When people come into your life for a SEASON, it is because your turn has come to share, grow, or learn. They bring you an experience of peace, or make you laugh. They may teach you something you have never done. They usually give you an unbelievable amount of joy. Believe it! It is real! But, only for a season.

LIFETIME relationships teach you lifetime lessons; things you must build upon in order to have a solid emotional foundation. Your job is to accept the lesson, love the person, and put what you have learned to use in all other relationships and areas of your life. It is said that love is blind but friendship is clairvoyant 免疫系統.

Where there's no law, there's no life

Le 25 juillet 2016, 12:01 dans Humeurs 0

A few years ago, I was shocked when I heard one conversation: In Australia, if the relationship break up  after you have lived together with one boyfriend or girlfriend for  a couple of years, then the rich side will lose half property by giving to the poor side unless the agreement is made beforehand. In order to confirm the exact time period, I asked one Aussie friend, instead of answering my question, he sent me a link regarding De facto relationships, my god, I was nearly fainted, how can it be so complicated HKUE ENG?

You know me; the most subject I hate was law at the Uni. I am here only for writing a blog for confirmed information, anyway, no worries how long. But one thing is certain, please don’t tell me you heart is breaking one day if you surprisingly receive a letter for attending the court, as a result, you might either have to sell your property or give half of money to the other side even no marriage relationship. I had one Aussie lady told me: “Don’t trust guys, they are all lazy and hopeless” after she lost her half house. And one Aussie guy said: “ All women are bad.” when he lost half of his fortune, as he is a very hard-working man and his wife is a drunk, they just being together for many years for having 1 kid with no marriage certificate. The situation is the same married or not married. So please don’t try to change your fortune from marrying a rich person, rich people are more cautious for being cheated, they are not stupid HKUE amec.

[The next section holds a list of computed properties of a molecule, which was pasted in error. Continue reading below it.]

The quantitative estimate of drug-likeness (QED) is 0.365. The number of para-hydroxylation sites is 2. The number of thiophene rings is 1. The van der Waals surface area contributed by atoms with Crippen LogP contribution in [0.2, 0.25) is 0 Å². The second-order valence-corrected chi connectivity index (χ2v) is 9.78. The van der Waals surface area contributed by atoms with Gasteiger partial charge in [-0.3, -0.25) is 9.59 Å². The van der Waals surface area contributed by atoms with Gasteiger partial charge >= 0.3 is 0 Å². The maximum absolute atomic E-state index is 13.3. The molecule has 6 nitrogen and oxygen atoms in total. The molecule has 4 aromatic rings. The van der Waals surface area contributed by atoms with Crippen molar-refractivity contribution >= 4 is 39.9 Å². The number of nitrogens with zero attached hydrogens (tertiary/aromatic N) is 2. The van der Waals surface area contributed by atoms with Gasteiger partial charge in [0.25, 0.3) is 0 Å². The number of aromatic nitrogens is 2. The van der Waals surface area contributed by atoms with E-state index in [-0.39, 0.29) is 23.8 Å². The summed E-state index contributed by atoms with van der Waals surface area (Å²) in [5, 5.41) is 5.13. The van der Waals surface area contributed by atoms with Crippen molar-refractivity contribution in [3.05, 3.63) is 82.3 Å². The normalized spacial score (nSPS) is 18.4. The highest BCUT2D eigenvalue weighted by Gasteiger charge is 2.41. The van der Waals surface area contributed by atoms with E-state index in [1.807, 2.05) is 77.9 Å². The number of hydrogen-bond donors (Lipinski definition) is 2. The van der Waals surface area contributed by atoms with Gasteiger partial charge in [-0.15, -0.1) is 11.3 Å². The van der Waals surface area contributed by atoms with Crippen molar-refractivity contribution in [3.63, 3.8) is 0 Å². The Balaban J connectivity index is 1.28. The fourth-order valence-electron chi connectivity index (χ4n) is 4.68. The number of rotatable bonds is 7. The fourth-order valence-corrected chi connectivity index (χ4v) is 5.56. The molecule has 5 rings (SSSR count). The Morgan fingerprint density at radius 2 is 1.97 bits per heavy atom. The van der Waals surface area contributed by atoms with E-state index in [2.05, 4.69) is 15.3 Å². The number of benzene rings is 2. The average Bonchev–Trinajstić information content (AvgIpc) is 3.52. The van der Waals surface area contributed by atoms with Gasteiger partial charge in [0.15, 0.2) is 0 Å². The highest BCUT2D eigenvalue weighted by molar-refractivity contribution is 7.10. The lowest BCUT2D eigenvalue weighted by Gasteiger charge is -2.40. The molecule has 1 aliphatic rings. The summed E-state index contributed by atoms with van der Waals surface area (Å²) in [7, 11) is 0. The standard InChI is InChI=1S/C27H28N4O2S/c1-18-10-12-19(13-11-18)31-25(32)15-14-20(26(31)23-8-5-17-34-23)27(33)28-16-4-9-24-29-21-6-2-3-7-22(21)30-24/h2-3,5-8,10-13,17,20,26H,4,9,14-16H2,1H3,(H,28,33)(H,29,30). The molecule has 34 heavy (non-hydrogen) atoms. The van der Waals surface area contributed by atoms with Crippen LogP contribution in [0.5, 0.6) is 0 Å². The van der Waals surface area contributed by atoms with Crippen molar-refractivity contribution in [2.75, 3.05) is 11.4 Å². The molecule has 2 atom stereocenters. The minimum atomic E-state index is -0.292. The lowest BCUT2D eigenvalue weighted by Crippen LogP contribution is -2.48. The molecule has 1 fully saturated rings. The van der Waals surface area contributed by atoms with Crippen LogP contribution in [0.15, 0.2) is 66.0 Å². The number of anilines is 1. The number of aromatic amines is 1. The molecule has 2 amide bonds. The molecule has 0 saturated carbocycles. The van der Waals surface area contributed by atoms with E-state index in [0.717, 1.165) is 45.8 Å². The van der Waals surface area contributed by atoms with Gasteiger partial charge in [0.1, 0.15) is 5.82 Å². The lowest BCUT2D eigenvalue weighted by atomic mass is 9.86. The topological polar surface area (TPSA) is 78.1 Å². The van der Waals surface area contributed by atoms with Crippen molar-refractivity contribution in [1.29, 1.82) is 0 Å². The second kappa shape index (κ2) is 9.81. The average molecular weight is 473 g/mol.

In this case, a rich person is not necessarily as fortunate as a poor one. As a poor person, someone loves you, most likely that’s true love, for a rich one, you never know, someone is interested in yourself or getting benefit from you unless the financial status is similar for a couple.

I used to hate regulations very much, as I mentioned in one blog “I love my home in Melbourne”, I rent an apartment the first 2 years. I was really frustrated the time when I moved in. I had to book the date with our reception for moving my furniture, and the time was limited: must move after 8:00am, no weekends available (now it’s getting better), the problem was the furniture I bought at IKEA, I was informed the delivery time was before 8:00am. How it could be possible, one before 8:00am, the other was after. I discussed with both side, the response was: “Sorry, we can’t change time.” That stressed me out, I hate this country, and I really hate it. Lucky enough, that day, the delivery from IKEA was delay because of accident happened HKUE ENG.

However, every year when I was on holidays in Shanghai, I felt very uncomfortable whenever I saw the scratches or marks on the stairs or the elevators from both mine and my parents’ apartment. I was wondering why it was so careless, where’s the body corporate? Were they on duty?  Why they left common area look so dirty without considering paint it new every a few years as the labour is not that expensive in China.